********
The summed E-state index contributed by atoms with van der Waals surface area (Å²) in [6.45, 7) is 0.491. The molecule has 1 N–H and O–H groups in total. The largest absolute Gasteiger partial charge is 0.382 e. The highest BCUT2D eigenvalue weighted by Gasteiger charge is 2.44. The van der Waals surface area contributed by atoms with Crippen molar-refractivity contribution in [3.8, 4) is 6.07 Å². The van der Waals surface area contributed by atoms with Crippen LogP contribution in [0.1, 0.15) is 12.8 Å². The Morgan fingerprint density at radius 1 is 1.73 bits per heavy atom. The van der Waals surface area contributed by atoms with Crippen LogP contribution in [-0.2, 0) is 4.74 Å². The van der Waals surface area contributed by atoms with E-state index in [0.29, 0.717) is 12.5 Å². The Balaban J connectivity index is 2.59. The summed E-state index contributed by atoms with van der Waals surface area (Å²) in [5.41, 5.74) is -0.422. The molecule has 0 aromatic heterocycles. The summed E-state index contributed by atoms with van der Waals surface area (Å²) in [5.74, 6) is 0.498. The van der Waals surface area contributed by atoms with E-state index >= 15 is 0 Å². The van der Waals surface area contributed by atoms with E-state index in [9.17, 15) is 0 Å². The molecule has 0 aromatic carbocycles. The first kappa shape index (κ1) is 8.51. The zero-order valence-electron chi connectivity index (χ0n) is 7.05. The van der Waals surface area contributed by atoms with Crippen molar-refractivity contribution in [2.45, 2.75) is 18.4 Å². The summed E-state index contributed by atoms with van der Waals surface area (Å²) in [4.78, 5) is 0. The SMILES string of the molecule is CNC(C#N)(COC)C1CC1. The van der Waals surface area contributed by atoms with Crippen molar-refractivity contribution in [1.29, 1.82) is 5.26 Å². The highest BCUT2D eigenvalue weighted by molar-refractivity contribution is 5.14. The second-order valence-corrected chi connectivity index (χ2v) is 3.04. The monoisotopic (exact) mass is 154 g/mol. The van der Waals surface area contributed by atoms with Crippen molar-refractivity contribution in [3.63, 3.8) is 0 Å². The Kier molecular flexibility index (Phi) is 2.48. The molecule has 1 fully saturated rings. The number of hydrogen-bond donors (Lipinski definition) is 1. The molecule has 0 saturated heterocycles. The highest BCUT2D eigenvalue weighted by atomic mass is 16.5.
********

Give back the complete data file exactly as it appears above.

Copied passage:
The summed E-state index contributed by atoms with van der Waals surface area (Å²) in [6.45, 7) is 0.491. The molecule has 1 N–H and O–H groups in total. The largest absolute Gasteiger partial charge is 0.382 e. The highest BCUT2D eigenvalue weighted by Gasteiger charge is 2.44. The van der Waals surface area contributed by atoms with Crippen molar-refractivity contribution in [3.8, 4) is 6.07 Å². The van der Waals surface area contributed by atoms with Crippen LogP contribution in [0.1, 0.15) is 12.8 Å². The Morgan fingerprint density at radius 1 is 1.73 bits per heavy atom. The van der Waals surface area contributed by atoms with Crippen LogP contribution in [-0.2, 0) is 4.74 Å². The van der Waals surface area contributed by atoms with E-state index in [0.29, 0.717) is 12.5 Å². The Balaban J connectivity index is 2.59. The summed E-state index contributed by atoms with van der Waals surface area (Å²) in [5.41, 5.74) is -0.422. The molecule has 0 aromatic heterocycles. The summed E-state index contributed by atoms with van der Waals surface area (Å²) in [5.74, 6) is 0.498. The van der Waals surface area contributed by atoms with E-state index >= 15 is 0 Å². The van der Waals surface area contributed by atoms with E-state index in [9.17, 15) is 0 Å². The molecule has 0 aromatic carbocycles. The first kappa shape index (κ1) is 8.51. The zero-order valence-electron chi connectivity index (χ0n) is 7.05. The van der Waals surface area contributed by atoms with Crippen molar-refractivity contribution in [2.45, 2.75) is 18.4 Å². The summed E-state index contributed by atoms with van der Waals surface area (Å²) in [4.78, 5) is 0. The SMILES string of the molecule is CNC(C#N)(COC)C1CC1. The van der Waals surface area contributed by atoms with Crippen molar-refractivity contribution in [1.29, 1.82) is 5.26 Å². The highest BCUT2D eigenvalue weighted by molar-refractivity contribution is 5.14. The second-order valence-corrected chi connectivity index (χ2v) is 3.04. The monoisotopic (exact) mass is 154 g/mol. The van der Waals surface area contributed by atoms with Crippen molar-refractivity contribution in [3.63, 3.8) is 0 Å². The Kier molecular flexibility index (Phi) is 2.48. The molecule has 1 fully saturated rings. The number of hydrogen-bond donors (Lipinski definition) is 1. The molecule has 0 saturated heterocycles. The highest BCUT2D eigenvalue weighted by atomic mass is 16.5.